John Simon on Film (book review)

A book review from The Movie Snob

John Simon on Film: Criticism 1982-2001, by John Simon (2005). Don’t let the stuffy title fool you; this is merely a collection of movie reviews—658 pages worth. I am familiar with Simon’s work because he used to publish some of his reviews in National Review, but don’t let that put you off. Political considerations play little or no role in his judgments, and the dust jacket notes that he has also written reviews for publications like New York magazine and the New York Times Book Review. I sought this book out because few reviewers wield as wicked a pen as Simon when a film, actor, or director gives offense. A few examples. Of The Last Temptation of Christ, he writes, “It is too bad that various religious groups have seen fit to persecute it and thereby provide invaluable free publicity to a movie that could have died promptly of its own boring ineptitude.” Of Nicolas Cage in Moonstruck, “with his mauled-looking ears, naturally punky hair, and watery, bulging eyes, Cage should be not his name, but his address.” Of the director of The Piano, “Jane Campion prides herself on leaving much unexplained. She has every right to be proud; at leaving things unexplained, Miss Campion is a champion.” Okay, maybe the shot at Cage’s looks is a little cheap. And to be fair, Simon praises lots of movies too (more foreign films than American, I believe). If these soundbites appeal to you, track down this book.

Just Friends

A new review from The Movie Snob:

Just Friends (B-). It isn’t Citizen Kane, but this new romantic comedy is not a bad way to spend an hour and a half. The protagonist is Chris Brander, played by previously-unknown-to-me Ryan Reynolds (Deadpool). In the set-up, we learn that in high school Chris was badly overweight, terribly dweeby, and best friends with cute, popular Jamie Palamino (Amy Smart, The Butterfly Effect). His attempt to become more than “just friends” with the fair Jamie goes badly, and after graduation Chris flees their home town in New Jersey for the West Coast. Fast forward to 2005. Now Chris is a skinny, successful, and very cool record executive, and around Christmas he is assigned to escort pop starlet and Britney lookalike Samantha James (Anna Faris of Scary Movie fame) to Paris and to land some recording deal with her. An emergency landing in New Jersey leads to Chris and Jamie’s reconnection and the usual rom-com trials and tribulations. The romantic main plot is average, but I thought that Faris’s performance as a ditzy yet psychotic pop star was hilarious. She stole every scene she was in. Worth seeing.

Harry Potter; Arrested Development

New reviews from Nick at Nite:

Harry Potter and the Goblet of Fire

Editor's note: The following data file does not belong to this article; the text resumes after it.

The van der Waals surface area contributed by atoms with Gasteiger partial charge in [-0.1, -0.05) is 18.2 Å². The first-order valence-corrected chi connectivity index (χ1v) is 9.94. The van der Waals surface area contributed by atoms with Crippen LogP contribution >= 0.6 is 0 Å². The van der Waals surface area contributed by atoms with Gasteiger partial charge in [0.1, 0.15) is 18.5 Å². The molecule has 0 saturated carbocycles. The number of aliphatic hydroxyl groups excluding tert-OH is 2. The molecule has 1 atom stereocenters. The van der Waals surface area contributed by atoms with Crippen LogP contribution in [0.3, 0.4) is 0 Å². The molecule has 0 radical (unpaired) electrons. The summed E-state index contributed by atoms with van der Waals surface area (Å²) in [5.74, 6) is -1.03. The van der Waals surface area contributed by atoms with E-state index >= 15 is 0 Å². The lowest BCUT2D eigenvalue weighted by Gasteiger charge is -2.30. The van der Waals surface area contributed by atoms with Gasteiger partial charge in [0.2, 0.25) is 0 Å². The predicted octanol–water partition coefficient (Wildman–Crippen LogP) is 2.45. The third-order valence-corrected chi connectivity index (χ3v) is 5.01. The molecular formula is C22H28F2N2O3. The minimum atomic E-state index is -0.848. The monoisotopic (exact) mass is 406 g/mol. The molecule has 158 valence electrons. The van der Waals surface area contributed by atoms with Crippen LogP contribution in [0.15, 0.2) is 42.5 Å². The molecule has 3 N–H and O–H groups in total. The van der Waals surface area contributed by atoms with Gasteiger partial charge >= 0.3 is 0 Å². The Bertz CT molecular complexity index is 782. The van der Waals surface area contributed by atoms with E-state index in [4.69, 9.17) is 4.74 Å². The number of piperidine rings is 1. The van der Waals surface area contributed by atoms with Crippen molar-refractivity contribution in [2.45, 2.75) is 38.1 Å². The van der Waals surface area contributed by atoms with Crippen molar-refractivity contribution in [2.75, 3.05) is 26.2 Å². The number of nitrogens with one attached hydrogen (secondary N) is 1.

I’ll admit it, I am hooked. At first I refused to read the books. I simply would not buy into the hysteria. Like Trix, it was for kids. Plus, it was British and we all know Britain hasn’t had anything good besides Gwyneth Paltrow in a very long time. (She is British, isn’t she?). One night I was starving for something to read and the only thing I could find was the first Harry Potter book I had originally purchased for my wife. Fifteen pages in and I was sold. A magical story about wizards, witches, goblins and such – I simply could not put the book down. It is not The Lord of the Rings, but it is still pretty darn good. I look forward to the movies and each new book. I have not been disappointed by any. The old axiom that the book is always better than the movie it still true as it applies to the Harry Potter series – but the movies hold up pretty well.

As the books, and movies, progress they have gotten longer, better, and more mature (not in any deviant, unhealthy way). It is as if they were intended to mature and age at the same rate as the kids the books were originally targeted at. The Goblet of Fire isn’t for small kids. People die. There is significant violence. He who must not be named makes an appearance and is generally evil and scary. I do have some complaints regarding the movie versus the book. It leaves out some significant issues. First, what about SPEW. The group started by Hermoine to protest the treatment of the house elves. And second, what about the weird relationship between Hagrid, and the “she won’t admit it, but I am a Giant” Headmistress from the creepy, all girl’s Stepford wives’ school. All in all, I think it works very well. They need to get the rest of the movies finished before the kids get too old. They stopped being cute kids after the first movie, now they are just awkward teenagers. I give it an “A.”

Arrested Development (TV series)

Call, write, take a hostage, go on a hunger strike, do what you must, Arrested Development must be saved. I have finished watching seasons one and two on DVD and confirm what the sophisticated critics have been saying for two years … this is the best show on television (Lost is a close second, but I am only half way thru the first season on DVD). At first, I had no interest in watching. It has Jason Bateman (Hancock) in it. It is on FOX and is not Football or Baseball. This story, the story of an older brother who runs the family business while trying to protect his family is sure brilliance. From the father, who is imprisoned for building tract homes in Iraq, to brother Gob, the magician who rides a Sedgway scooter, to the one-armed, slow-witted brother, to Tobias the never nude … it is funny at every turn. Here is my suggestion. If you have not seen it … rent the first disc of season one. Watch all of the episodes, if you don’t think it is funny, send me, The Movie Snob a request for your money back. You have my money-back guarantee on this one. I give it an “A+.”